But in the final hours before the presentation I reminded myself that this is what I’m meant to be doing, this was a test and this was my quantum leap back into wellness. Massive doses of Rescue™ Remedy consumed, business suit donned, map and directions in hand, I loaded up the car and set out on my journey.

I arrived at the house, set up and had a chat and coffee with the hostess. Soon the guests started to arrive and mild panic arrived with them. I turned away for a few seconds to load up my coffee with Rescue™ Remedy and by the time I turned back around my Agrimony face was firmly in place. Having done the hellos, we settled down to the business of the evening. More Rescue™ Remedy – I greeted everyone and began.

At first my voice was weak and faltering and my confidence was low but as I got into the presentation my old confidence returned. I reminded myself that I knew my subject and should talk with conviction. I presented the basic background, what the remedies are and what they are used for, how to choose your own remedies and how to make up your own remedy mix. My confidence grew and I relaxed into the occasion.

The presentation went well and some interesting questions were asked at the end. I remembered that this was always the most exciting part of the presentation because you can prepare a talk but you can’t anticipate all the questions and this is where your knowledge and experience shows.

When the questions were finished I encouraged all present to make up their own remedy mix and, if willing, to discuss why they had chosen what they had. Most people did, some declined. We said our goodbyes and promised to keep in touch.

When all were gone and the hostess and I were packing up, I silently remarked to myself that I had done it, I was OK, and that my earlier panic was unnecessary. On the way home a new confidence emerged and I congratulated myself and once again realised that this was a quantum leap back into wellness.

When I got home I should have been able to rest and relax but I couldn’t. Instead I was buzzing and couldn’t switch off – now came the Vervain!

We can have big plans for our life that we want to see come to fruition but we can’t always control what happens in our lives. In my darkest hours during unwellness I believed that my dream had been cruelly snatched away from me. Now I can see that it has only been taken, revamped and presented back to me slightly differently.

Letters å

We want you to use this bulletin to keep in touch with each other. If anything wonderful, funny, interesting or plain typical has happened to you in your work with the remedies, or if there are questions that have been nagging away at you, or you simply want to say hello, please write and tell us.

Send your contribution to the Foundation, marking your letter clearly as being ‘FOR PUBLICATION’.

We can’t promise to print every letter in the bulletin, but even if we don’t use your contribution we always love to hear from you.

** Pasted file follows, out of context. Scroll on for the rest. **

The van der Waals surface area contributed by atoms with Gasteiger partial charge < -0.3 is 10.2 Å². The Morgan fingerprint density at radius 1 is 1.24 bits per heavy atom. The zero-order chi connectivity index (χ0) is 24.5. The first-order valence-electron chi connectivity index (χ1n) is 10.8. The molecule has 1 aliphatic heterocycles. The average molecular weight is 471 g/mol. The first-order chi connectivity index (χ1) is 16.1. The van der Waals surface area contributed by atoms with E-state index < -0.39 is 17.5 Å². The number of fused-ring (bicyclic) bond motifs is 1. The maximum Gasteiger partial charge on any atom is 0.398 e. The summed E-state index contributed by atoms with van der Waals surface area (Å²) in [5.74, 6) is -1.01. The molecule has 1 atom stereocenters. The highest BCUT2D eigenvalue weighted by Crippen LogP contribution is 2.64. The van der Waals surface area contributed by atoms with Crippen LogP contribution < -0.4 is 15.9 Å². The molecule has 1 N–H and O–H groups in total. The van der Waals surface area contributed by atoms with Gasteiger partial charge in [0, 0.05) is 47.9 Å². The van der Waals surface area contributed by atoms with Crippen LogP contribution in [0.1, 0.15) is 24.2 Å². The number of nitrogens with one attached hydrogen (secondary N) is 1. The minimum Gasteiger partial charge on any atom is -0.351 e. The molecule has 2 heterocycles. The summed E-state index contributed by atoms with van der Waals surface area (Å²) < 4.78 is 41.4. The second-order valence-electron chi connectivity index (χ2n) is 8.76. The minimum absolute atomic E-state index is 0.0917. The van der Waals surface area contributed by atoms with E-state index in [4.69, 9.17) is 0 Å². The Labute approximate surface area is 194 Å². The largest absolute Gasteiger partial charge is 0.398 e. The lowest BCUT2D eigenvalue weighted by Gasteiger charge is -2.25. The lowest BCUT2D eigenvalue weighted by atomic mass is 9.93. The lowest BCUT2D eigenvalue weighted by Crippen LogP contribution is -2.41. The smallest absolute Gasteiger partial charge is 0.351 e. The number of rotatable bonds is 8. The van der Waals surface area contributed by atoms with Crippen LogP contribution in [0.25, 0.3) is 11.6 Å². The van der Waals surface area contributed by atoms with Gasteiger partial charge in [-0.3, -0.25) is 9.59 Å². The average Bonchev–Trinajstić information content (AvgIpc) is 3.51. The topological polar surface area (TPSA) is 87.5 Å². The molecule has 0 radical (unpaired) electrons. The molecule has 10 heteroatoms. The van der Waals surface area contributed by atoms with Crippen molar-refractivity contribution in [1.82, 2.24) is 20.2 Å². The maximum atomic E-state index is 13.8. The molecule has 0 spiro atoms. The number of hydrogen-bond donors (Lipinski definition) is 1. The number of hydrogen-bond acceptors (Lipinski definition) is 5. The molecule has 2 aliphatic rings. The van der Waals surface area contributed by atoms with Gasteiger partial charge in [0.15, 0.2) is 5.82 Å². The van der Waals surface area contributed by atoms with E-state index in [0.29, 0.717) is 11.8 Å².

I’m now working as a Bach Practitioner at Nationwide Building Society in Northampton one morning a week. There are other therapists all of whom offer physical therapies so I’m the only one offering this kind of support. There’s no room hire and with a potential staff of 2000 to tap into it was too good an opportunity to miss.

I started in November so I’m still sowing seeds but have had a few success stories. This week is a “Healthy Lifestyle Week” promotional week and all the therapists have had the opportunity to promote themselves. I was there on Monday morning and thought I would just chat to people and hand out leaflets offering a free short consultation. I ended up making up 5 treatment bottles. I’m back again all day on Wednesday – I wonder what that will bring!

I also offer a treatment bottle delivery service there.

– Frankie Boyes BFRP, UK

My niece had her driving test last week. She rang me the evening before to see if I could give her anything to help settle her nerves. I suggested she take Rescue™ Remedy prior to her test. Then suddenly I thought, ‘What if the examiner smelt alcohol on her breath?’ He or she might mention it and Emma could have shown him the remedy, but there was always the danger the test might be aborted.

I rang Emma back and told her that on the morning of her test she would be as well to put the remedy in her bottle of water instead of taking it from the stock bottle. Was I over-reacting? Has anyone else had a situation similar to this?

By the way, Emma passed first time!

– Tracey Deacon BFRP, UK

We have had similar queries in the past from people worried about being breath-tested – would it be best not to use the remedies after a car accident? In the latter case, a blood test would still prove that you hadn’t been drinking, but in the case described by Tracey, where the worry is somebody’s opinion rather than the result of a test, Tracey’s solution seems prudent. We would be interested in any other relevant experiences in this area. – Ed.

As a BFRP, and having used the remedies for 15 years or more on family, friends and myself, they have been with me through many life changes. What would we have done without Walnut for protection, Mimulus for known fears, Gentian for setbacks, Larch for lack of confidence, even Crab Apple for the ageing process? Six years ago my husband was diagnosed with Parkinson’s. The remedies were there to help us through this difficult phase as well. They have always been faithful friends.

Recently, however, I noticed changes in my Bach remedy needs and went into denial. I didn’t like what I found. Intolerant? Impatient? – not me. These remedies were for other people.